How can policy makers support start-up ecosystems in the Western Balkans?

5 Apr 2019 11:30h - 12:15h

Event report

[Read more session reports and live updates from the 2nd Western Balkan Digital Summit]

The panel ‘How can policymakers support start-up ecosystems in the Western Balkans’ was moderated by Mr Armin Konjalic (Start-up Community Builder).

The first speaker to take the floor was Mr Shepend Lila (Training, Events & PR Manager at ICK*[1]). Lila stressed that there are a number of challenges and obstacles for start-ups in the WB6. Institutions, that sometimes act as an obstacle to the private sector, in particular, start-ups should help companies acquire funds in order to start a business, but also help them with mentorship and consultancy. Innovation laws should also be amended in order to ease the process for start-ups. Lila pointed out that businesspersons from the region should invest in start-ups. Lila also underscored that young people should be encouraged to study digital disciplines and develop an entrepreneurial spirit.

Mr Jan Kobler (Managing Partner at South Central Ventures) said that for many start-ups in the region, capital is the main goal. However, this should not be the case, given that capital is a mere tool that helps companies realise their ideas. The mentality of the business sector should therefore change. Kobler observed that success stories from the region could help attract capital and that the region should try to present its opportunities to the investors. To this end, Kobler suggested to encourage regional companies to reach out to external entities and talk to their customers abroad. The speaker also highlighted that measures and regulations in each WB6 economy should primarily go in two directions; freedom of movement of persons and freedom of movement of capital in order to realise gains.

Ms Sara Lerota (Start-up Program Manager and Europe Ambassador at SPARK Business Park) spoke of the objectives and activities of SPARK. SPARK provides free and inclusive education to anyone who wants to learn about IT, graphic design, computer engineering and they provide individuals with competences that should eventually help them establish their start-ups. She noted that the WB6 have a common goal which is to combat brain drain and that they can do so through start-ups and entrepreneurs who in turn could help reduce economic migration.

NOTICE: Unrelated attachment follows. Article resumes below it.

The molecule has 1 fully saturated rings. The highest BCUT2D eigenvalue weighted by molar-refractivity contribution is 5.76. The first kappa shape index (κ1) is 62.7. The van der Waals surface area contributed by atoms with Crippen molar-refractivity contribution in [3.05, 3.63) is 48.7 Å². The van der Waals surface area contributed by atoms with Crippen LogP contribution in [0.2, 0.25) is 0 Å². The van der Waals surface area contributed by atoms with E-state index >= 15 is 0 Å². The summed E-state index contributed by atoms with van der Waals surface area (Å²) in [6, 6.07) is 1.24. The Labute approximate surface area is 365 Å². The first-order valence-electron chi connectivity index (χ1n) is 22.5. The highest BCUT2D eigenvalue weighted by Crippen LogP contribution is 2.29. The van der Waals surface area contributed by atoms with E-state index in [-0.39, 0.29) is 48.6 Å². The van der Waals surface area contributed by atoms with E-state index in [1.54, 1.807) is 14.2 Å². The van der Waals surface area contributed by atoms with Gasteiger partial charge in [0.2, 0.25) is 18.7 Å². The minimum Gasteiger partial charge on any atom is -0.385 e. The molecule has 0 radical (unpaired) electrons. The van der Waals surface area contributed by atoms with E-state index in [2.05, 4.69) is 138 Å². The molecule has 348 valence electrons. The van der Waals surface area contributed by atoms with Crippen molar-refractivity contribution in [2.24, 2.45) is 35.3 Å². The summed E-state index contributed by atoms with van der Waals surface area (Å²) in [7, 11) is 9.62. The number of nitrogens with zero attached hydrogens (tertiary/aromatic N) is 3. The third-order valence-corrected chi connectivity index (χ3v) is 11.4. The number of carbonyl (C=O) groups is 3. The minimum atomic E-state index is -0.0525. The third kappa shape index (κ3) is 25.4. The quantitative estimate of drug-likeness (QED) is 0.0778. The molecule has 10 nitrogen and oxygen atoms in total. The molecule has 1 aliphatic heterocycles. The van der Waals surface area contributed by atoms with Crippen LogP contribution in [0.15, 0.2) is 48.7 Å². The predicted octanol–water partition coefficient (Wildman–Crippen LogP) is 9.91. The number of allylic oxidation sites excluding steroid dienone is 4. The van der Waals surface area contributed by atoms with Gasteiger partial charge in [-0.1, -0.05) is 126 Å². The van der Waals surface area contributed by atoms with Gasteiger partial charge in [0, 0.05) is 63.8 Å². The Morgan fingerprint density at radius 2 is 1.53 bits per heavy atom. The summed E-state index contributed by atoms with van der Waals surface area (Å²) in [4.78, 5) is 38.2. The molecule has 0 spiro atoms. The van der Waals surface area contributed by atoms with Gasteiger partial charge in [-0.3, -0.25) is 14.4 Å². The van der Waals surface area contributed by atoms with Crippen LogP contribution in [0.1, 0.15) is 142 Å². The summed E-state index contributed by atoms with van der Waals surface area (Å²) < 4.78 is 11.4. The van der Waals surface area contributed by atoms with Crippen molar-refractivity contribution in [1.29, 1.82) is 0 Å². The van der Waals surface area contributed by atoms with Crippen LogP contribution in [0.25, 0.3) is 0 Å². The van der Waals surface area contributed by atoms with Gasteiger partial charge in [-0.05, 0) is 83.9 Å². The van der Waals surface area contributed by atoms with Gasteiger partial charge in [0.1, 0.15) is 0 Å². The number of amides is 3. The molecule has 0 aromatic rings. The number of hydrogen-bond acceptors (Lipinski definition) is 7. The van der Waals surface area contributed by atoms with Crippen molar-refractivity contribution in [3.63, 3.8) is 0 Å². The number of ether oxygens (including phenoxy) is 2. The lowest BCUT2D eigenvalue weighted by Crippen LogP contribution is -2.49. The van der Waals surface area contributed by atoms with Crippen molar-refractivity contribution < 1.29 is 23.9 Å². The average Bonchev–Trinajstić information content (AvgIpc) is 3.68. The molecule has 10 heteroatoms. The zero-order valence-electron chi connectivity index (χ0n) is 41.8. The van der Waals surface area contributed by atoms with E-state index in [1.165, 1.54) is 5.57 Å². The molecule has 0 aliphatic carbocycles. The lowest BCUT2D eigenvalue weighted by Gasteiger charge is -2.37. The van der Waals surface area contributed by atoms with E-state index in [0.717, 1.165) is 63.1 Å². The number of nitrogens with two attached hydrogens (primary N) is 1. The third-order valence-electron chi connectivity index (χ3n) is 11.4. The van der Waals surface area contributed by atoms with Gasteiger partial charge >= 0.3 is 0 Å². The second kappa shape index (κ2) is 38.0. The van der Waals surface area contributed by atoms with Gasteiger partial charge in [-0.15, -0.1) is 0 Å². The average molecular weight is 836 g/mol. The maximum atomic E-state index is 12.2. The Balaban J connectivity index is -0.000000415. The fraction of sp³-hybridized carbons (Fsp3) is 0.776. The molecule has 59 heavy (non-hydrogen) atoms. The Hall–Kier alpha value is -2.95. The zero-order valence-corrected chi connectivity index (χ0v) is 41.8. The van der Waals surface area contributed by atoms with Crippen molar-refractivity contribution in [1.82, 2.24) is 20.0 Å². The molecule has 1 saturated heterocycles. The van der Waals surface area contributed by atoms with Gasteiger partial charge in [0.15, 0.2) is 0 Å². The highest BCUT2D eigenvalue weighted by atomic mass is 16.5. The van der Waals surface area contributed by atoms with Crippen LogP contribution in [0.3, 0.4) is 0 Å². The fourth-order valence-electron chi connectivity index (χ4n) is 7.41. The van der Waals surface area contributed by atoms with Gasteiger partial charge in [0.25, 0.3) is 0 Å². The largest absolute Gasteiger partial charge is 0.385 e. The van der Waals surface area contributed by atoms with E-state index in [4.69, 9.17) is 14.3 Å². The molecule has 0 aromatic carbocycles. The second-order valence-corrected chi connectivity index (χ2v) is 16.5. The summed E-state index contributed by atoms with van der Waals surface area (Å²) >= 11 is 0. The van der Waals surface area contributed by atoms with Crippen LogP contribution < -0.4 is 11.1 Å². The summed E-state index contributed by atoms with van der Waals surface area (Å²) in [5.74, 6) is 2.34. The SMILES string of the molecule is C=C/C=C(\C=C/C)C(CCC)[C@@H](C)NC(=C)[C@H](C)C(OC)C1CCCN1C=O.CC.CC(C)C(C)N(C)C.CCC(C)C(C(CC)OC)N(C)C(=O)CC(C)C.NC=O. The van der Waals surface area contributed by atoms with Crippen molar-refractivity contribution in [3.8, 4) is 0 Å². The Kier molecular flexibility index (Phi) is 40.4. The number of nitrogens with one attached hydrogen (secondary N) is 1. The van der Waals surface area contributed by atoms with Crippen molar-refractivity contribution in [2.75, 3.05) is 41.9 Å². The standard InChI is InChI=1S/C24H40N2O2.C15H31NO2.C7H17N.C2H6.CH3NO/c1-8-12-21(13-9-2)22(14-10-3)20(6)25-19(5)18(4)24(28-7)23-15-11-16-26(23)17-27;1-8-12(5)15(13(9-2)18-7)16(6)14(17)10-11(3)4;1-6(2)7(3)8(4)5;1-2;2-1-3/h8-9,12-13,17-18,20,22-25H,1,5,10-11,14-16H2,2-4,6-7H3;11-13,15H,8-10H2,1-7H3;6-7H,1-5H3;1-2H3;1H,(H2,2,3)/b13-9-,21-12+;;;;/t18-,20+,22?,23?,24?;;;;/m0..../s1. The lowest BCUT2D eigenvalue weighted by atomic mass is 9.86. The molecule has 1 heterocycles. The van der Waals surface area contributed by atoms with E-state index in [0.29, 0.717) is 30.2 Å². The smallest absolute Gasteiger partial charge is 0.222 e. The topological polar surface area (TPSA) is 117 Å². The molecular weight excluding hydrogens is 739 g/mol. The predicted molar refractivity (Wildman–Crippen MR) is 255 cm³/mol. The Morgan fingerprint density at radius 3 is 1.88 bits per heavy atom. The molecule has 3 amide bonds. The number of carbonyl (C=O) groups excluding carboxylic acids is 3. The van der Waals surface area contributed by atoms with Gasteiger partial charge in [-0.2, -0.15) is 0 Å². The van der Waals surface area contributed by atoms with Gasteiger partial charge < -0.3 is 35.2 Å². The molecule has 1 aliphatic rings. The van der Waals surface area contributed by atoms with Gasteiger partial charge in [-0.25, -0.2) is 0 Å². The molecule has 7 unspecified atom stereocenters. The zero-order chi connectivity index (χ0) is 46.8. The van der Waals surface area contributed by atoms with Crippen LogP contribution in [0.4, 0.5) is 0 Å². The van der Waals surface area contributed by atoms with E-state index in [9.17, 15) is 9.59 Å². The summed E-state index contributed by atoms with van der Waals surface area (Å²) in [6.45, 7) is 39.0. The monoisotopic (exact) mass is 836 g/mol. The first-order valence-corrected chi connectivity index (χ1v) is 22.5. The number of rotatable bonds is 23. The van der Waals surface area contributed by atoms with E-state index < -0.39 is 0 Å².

Ms Zoja Kukić (Programme Director for Startup Ecosystem in the Digital Serbia Initiative) stressed that in Serbia there is a trend of the corporate sector working with start-ups. Kukic observed that if it is done properly it can be very useful. She also added that local businesspersons could help with regards to investments and that they should also be encouraged to invest outside of Serbia. 

She highlighted that the main obstacle for entrepreneurship is regulation (e.g. company registration etc.) in the WB6. The economies should be agile and address these regulatory obstacles. Education also play an important role and digital technologies should be incorporated in education from an early age. Digital and entrepreneurship competencies should be taught across different disciplines given that technology is nowadays an integral part of every industry.


By Nataša Perućica


[1] This designation is without prejudice to positions on status, and is in line with UNSCR 1244 and the ICJ Opinion on the Kosovo declaration of independence.